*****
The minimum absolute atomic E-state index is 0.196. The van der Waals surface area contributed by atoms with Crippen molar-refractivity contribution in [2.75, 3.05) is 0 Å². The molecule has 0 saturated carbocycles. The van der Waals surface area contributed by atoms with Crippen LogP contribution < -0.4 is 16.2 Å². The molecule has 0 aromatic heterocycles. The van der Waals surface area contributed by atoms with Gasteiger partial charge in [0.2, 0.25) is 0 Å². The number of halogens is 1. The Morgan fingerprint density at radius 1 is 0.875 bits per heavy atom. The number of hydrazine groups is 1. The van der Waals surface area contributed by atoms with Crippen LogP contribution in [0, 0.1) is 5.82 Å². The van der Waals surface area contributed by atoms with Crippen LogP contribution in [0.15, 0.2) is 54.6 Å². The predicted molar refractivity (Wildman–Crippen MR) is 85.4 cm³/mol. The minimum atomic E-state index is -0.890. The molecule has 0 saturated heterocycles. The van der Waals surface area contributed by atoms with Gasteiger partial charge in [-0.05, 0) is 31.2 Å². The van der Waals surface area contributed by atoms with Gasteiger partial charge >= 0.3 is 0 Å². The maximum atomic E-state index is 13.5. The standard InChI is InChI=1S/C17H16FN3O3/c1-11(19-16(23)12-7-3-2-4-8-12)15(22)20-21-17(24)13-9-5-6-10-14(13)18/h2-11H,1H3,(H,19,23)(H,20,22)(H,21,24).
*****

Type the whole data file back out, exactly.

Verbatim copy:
The minimum absolute atomic E-state index is 0.196. The van der Waals surface area contributed by atoms with Crippen molar-refractivity contribution in [2.75, 3.05) is 0 Å². The molecule has 0 saturated carbocycles. The van der Waals surface area contributed by atoms with Crippen LogP contribution < -0.4 is 16.2 Å². The molecule has 0 aromatic heterocycles. The van der Waals surface area contributed by atoms with Gasteiger partial charge in [0.2, 0.25) is 0 Å². The number of halogens is 1. The Morgan fingerprint density at radius 1 is 0.875 bits per heavy atom. The number of hydrazine groups is 1. The van der Waals surface area contributed by atoms with Crippen LogP contribution in [0, 0.1) is 5.82 Å². The van der Waals surface area contributed by atoms with Crippen LogP contribution in [0.15, 0.2) is 54.6 Å². The predicted molar refractivity (Wildman–Crippen MR) is 85.4 cm³/mol. The minimum atomic E-state index is -0.890. The molecule has 0 saturated heterocycles. The van der Waals surface area contributed by atoms with Gasteiger partial charge in [-0.05, 0) is 31.2 Å². The van der Waals surface area contributed by atoms with Gasteiger partial charge >= 0.3 is 0 Å². The maximum atomic E-state index is 13.5. The standard InChI is InChI=1S/C17H16FN3O3/c1-11(19-16(23)12-7-3-2-4-8-12)15(22)20-21-17(24)13-9-5-6-10-14(13)18/h2-11H,1H3,(H,19,23)(H,20,22)(H,21,24).